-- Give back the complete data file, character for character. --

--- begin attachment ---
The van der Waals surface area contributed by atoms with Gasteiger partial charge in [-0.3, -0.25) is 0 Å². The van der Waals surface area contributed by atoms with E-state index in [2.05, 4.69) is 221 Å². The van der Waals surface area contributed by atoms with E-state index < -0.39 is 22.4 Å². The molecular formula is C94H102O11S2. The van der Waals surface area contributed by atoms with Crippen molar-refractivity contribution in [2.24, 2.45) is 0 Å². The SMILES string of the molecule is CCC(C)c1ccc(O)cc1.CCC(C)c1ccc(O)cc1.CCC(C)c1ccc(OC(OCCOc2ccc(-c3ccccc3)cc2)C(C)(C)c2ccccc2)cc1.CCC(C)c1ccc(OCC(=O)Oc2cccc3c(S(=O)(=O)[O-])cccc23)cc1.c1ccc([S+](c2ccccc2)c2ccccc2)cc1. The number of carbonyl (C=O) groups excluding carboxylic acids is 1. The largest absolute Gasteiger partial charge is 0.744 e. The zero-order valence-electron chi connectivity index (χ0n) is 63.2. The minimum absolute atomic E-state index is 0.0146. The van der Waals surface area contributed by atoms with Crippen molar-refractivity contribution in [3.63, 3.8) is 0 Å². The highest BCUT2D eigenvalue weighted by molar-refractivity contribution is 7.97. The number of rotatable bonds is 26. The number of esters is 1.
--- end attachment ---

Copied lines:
The van der Waals surface area contributed by atoms with Gasteiger partial charge in [-0.3, -0.25) is 0 Å². The van der Waals surface area contributed by atoms with E-state index in [2.05, 4.69) is 221 Å². The van der Waals surface area contributed by atoms with E-state index < -0.39 is 22.4 Å². The molecular formula is C94H102O11S2. The van der Waals surface area contributed by atoms with Crippen molar-refractivity contribution in [2.24, 2.45) is 0 Å². The SMILES string of the molecule is CCC(C)c1ccc(O)cc1.CCC(C)c1ccc(O)cc1.CCC(C)c1ccc(OC(OCCOc2ccc(-c3ccccc3)cc2)C(C)(C)c2ccccc2)cc1.CCC(C)c1ccc(OCC(=O)Oc2cccc3c(S(=O)(=O)[O-])cccc23)cc1.c1ccc([S+](c2ccccc2)c2ccccc2)cc1. The number of carbonyl (C=O) groups excluding carboxylic acids is 1. The largest absolute Gasteiger partial charge is 0.744 e. The zero-order valence-electron chi connectivity index (χ0n) is 63.2. The minimum absolute atomic E-state index is 0.0146. The van der Waals surface area contributed by atoms with Crippen molar-refractivity contribution in [3.63, 3.8) is 0 Å². The highest BCUT2D eigenvalue weighted by molar-refractivity contribution is 7.97. The number of rotatable bonds is 26. The number of esters is 1.